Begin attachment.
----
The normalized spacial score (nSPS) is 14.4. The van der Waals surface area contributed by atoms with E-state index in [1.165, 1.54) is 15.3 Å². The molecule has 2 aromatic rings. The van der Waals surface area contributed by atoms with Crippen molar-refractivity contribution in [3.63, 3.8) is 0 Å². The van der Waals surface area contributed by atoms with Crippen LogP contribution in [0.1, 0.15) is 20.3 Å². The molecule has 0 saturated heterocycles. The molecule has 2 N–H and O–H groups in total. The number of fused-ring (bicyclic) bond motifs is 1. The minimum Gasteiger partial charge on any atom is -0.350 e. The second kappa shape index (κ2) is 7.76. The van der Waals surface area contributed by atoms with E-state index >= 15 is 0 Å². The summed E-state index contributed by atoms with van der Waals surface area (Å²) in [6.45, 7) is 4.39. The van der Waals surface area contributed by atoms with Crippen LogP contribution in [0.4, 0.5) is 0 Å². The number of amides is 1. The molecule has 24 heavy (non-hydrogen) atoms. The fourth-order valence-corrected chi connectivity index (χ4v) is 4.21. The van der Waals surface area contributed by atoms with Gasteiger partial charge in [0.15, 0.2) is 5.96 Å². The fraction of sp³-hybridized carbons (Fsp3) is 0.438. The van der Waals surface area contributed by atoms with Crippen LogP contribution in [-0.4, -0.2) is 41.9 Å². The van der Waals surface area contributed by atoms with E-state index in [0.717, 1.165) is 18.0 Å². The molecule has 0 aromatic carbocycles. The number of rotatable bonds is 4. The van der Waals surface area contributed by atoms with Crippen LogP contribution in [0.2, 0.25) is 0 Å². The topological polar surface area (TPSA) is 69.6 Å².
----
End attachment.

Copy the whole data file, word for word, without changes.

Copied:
The normalized spacial score (nSPS) is 14.4. The van der Waals surface area contributed by atoms with E-state index in [1.165, 1.54) is 15.3 Å². The molecule has 2 aromatic rings. The van der Waals surface area contributed by atoms with Crippen molar-refractivity contribution in [3.63, 3.8) is 0 Å². The van der Waals surface area contributed by atoms with Crippen LogP contribution in [0.1, 0.15) is 20.3 Å². The molecule has 0 saturated heterocycles. The molecule has 2 N–H and O–H groups in total. The number of fused-ring (bicyclic) bond motifs is 1. The minimum Gasteiger partial charge on any atom is -0.350 e. The second kappa shape index (κ2) is 7.76. The van der Waals surface area contributed by atoms with E-state index >= 15 is 0 Å². The summed E-state index contributed by atoms with van der Waals surface area (Å²) in [6.45, 7) is 4.39. The van der Waals surface area contributed by atoms with Crippen LogP contribution in [0.4, 0.5) is 0 Å². The number of amides is 1. The molecule has 24 heavy (non-hydrogen) atoms. The fourth-order valence-corrected chi connectivity index (χ4v) is 4.21. The van der Waals surface area contributed by atoms with Gasteiger partial charge in [0.15, 0.2) is 5.96 Å². The fraction of sp³-hybridized carbons (Fsp3) is 0.438. The van der Waals surface area contributed by atoms with Crippen LogP contribution in [-0.4, -0.2) is 41.9 Å². The van der Waals surface area contributed by atoms with E-state index in [0.717, 1.165) is 18.0 Å². The molecule has 0 aromatic carbocycles. The number of rotatable bonds is 4. The van der Waals surface area contributed by atoms with Crippen LogP contribution in [0.2, 0.25) is 0 Å². The topological polar surface area (TPSA) is 69.6 Å².